A $28-million power plant, designed to slash greenhouse gas emissions as well as electricity costs, has been completed at GM Canada’s engine and transmission factory in St. Catharines, Ont.
The 6.4-megawatt plant uses renewable landfill gas delivered by pipeline from the nearby Walker landfill site to generate electricity from newly installed engines at the GM facility. The automaker will also recover the thermal energy generated by the transmission and engine plant — and that is typically considered waste — to power and heat the St. Catharines factory.
The cogeneration project was facilitated through partnerships with Alectra Utilities, Integrated Gas Recovery Services and the Ontario Centres of Excellence.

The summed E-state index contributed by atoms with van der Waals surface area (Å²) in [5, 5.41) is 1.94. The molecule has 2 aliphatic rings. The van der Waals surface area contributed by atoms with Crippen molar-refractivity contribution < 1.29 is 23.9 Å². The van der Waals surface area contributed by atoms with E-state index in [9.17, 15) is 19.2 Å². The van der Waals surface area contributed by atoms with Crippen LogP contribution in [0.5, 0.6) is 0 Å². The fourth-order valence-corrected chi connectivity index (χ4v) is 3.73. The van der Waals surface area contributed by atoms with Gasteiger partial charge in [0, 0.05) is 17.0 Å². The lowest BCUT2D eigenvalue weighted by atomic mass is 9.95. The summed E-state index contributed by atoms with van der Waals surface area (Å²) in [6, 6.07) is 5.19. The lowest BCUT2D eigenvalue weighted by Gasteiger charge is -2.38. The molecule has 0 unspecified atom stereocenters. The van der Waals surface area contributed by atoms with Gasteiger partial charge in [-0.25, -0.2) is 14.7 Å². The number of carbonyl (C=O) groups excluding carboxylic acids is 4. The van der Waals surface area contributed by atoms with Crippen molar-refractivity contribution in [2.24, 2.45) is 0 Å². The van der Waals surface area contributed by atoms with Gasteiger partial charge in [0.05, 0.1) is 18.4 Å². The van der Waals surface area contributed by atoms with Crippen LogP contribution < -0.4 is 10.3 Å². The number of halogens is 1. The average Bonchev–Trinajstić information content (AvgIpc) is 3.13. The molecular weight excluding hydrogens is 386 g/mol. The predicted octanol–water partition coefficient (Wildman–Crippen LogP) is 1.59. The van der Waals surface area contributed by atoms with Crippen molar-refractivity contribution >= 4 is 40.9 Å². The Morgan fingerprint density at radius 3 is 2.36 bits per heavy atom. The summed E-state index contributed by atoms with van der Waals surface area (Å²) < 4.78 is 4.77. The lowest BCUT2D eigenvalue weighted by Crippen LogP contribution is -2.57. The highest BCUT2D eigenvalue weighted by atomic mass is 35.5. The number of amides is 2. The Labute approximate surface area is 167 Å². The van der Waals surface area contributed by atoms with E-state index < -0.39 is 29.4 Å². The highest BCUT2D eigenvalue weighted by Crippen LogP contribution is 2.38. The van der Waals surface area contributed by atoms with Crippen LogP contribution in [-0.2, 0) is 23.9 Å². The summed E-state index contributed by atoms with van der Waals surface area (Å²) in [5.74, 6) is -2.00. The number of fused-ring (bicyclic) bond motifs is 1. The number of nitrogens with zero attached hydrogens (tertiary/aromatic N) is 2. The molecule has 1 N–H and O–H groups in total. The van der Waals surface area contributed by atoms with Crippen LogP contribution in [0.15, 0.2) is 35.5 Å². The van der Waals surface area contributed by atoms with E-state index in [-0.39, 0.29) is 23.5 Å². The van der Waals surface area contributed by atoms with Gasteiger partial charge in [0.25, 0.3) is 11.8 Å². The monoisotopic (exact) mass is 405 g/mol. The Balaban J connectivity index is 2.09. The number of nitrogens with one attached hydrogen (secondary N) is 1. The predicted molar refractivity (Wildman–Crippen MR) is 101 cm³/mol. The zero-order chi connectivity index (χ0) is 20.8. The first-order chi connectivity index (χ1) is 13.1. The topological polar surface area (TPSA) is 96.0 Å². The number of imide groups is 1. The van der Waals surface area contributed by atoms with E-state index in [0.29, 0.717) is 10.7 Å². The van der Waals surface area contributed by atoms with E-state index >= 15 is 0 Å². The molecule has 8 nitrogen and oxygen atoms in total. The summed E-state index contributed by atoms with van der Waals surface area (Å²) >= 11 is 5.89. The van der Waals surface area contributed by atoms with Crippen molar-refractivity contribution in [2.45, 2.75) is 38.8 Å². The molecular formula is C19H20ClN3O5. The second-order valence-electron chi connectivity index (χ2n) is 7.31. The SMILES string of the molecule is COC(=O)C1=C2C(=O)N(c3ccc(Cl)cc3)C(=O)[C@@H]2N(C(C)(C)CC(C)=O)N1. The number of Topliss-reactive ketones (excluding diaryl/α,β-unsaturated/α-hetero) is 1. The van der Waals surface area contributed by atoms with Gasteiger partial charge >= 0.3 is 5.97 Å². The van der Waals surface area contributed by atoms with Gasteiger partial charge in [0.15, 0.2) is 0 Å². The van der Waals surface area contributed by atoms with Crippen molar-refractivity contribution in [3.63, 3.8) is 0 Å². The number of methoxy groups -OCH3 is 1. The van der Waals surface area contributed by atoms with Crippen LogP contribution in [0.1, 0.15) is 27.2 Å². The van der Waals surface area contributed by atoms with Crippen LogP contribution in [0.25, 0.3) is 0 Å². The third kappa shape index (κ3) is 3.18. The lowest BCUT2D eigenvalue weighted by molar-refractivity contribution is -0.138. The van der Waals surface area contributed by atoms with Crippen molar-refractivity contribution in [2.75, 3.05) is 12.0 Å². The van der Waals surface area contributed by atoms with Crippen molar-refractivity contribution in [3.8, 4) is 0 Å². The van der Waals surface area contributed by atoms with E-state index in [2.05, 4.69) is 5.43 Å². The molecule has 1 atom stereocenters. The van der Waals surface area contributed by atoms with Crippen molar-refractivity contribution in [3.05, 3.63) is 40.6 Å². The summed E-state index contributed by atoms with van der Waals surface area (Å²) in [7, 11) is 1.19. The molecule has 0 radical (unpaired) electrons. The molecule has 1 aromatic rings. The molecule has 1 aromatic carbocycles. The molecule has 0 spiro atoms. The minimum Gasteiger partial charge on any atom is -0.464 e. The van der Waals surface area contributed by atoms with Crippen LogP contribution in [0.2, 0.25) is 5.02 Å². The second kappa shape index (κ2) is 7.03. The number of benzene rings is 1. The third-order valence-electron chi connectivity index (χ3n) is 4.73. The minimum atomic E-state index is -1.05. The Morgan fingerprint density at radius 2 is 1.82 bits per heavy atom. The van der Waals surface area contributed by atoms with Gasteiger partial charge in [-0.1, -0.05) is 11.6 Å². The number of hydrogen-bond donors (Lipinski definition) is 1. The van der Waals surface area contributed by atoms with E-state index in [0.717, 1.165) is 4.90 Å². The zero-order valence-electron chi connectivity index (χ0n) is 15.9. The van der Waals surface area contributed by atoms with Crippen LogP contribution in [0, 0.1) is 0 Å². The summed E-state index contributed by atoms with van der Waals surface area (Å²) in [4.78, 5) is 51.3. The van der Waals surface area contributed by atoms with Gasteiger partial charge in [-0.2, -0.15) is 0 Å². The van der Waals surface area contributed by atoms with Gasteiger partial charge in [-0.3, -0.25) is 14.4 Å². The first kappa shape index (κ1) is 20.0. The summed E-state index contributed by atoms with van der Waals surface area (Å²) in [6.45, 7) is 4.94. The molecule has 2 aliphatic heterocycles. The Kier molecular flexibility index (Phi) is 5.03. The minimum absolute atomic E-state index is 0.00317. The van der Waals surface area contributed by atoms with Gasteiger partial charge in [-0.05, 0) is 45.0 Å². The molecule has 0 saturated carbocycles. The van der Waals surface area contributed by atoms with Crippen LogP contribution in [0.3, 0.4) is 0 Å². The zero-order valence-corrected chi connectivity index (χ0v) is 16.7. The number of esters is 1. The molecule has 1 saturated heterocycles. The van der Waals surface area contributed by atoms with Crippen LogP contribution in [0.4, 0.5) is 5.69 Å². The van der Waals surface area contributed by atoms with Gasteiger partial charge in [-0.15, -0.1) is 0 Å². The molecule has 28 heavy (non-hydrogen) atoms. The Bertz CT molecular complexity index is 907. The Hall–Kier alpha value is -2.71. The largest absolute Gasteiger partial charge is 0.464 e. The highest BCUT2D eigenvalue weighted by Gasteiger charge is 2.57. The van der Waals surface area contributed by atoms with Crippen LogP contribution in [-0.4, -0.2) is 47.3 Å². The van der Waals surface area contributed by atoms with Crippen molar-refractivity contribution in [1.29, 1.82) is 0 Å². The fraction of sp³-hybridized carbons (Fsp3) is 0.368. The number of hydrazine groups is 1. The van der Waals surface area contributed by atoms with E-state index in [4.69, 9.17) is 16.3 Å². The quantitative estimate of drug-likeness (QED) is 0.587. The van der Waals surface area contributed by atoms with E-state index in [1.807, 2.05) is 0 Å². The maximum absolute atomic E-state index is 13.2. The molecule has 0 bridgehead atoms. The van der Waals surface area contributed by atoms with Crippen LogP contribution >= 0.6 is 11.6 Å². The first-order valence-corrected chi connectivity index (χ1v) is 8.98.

The program is expected to reduce net greenhouse gas emissions by approximately 70 per cent while protecting the engine and transmission plant from rising electricity and carbon costs, the automaker said.
“This cogeneration project demonstrates the power of local partnerships to deliver results that improve the bottom line, protect the environment and meet our sustainability targets,” GM St. Catharines Plant Director Carolyne Watts said in a statement.
GM has committed to fulfill all of its global operations’ electricity needs with 100 per cent renewable energy by 2040.